Journalism students prepare for Polaroid Shootout
Long before Instagram made it easy to share photographic moments with friends and family, there were Polaroid cameras.
The once popular instant cameras used self-developing film that made it possible to view and share photos moments after they were taken. Sung Park, a journalism instructor in the UO School of Journalism and Communications, has a collection of Polaroid cameras in his office at Allen Hall and thinks there's still value in shooting film — not to mention fun.
"It's retro, it's hip," he said.
On Feb. 9, Park and members of the UO student chapter of the National Press Photographers' Association, will organize the second annual Polaroid Shootout on campus. In exchange for a $10 entry fee, each of about 15 students will get the use of a Polaroid camera and a 10-pack of film.
After a quick training in how to use the cameras, the students will receive one or more "prompts," or concepts for an assignment, and a tight deadline. A panel of judges will pick winners in different categories. Winners get to keep the camera and a 10-pack of film.
"The idea is to think on your feet, and work within limitations," Park said.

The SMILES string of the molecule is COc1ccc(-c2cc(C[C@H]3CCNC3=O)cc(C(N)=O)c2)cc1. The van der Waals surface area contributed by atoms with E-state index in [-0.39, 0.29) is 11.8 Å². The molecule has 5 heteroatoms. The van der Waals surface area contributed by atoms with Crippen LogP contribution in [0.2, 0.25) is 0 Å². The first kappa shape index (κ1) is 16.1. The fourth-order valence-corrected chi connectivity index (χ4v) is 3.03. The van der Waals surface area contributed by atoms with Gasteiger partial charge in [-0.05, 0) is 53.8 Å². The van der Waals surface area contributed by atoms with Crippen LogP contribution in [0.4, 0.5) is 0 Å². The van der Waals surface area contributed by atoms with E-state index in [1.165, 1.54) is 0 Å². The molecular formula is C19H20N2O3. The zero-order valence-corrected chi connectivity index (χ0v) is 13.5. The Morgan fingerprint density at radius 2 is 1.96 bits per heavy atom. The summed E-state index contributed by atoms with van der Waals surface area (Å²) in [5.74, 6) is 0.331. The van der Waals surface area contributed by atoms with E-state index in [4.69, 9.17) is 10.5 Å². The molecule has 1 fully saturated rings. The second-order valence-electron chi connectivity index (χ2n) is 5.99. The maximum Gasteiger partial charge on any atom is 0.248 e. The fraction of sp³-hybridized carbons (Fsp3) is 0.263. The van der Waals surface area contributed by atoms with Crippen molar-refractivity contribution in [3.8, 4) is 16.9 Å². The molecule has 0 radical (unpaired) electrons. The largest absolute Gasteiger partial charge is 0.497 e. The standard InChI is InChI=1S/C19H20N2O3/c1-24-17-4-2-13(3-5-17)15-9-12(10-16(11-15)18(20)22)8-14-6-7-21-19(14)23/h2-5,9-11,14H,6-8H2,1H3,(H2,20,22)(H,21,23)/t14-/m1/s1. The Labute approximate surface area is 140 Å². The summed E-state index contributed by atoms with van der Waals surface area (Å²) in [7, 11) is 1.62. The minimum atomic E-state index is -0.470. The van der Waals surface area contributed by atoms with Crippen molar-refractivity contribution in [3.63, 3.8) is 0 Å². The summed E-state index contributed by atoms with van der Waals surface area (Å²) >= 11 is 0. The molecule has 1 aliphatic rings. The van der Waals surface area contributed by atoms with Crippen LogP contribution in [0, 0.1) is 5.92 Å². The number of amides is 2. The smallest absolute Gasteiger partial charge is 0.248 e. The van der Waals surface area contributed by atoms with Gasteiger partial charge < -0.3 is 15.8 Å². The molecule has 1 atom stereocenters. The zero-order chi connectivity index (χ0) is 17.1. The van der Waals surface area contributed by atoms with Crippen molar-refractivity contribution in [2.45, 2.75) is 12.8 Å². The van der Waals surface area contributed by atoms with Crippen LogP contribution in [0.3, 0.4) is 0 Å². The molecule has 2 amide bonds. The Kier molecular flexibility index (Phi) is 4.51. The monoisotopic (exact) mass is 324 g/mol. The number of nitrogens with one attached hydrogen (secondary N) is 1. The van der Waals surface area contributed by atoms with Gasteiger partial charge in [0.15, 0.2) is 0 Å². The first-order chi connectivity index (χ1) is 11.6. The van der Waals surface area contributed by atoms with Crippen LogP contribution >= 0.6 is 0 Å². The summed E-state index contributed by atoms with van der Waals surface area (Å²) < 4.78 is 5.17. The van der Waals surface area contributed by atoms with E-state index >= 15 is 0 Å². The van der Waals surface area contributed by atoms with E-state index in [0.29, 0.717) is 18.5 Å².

The contest requires students to think differently about making photographs. Instead of firing off dozens of shots at a clip, as is possible with today's digital cameras, they have just 10 chances to produce a compelling image.
To do that, students will need to think when to push the shutter to capture "the decisive moment," the moment in time captured on film that tells a story.
"They have 10 pictures — that's all they have," Park said. "They have to make each one count. They have to have vision and commit to a decision."
Myray Reames, a junior studying journalism, was a winner in last year's Shootout for her image of birds on a wire, and plans to enter again this year. The limited number of shots, combined with a deadline, "made you be more creative," she said.
"It was just really fun," she said. "I"m excited to do it again."
Images from last year's contest can be seen on the UONPPA Web site. Students were given two prompts: "Me and my wheels," and "O on Campus."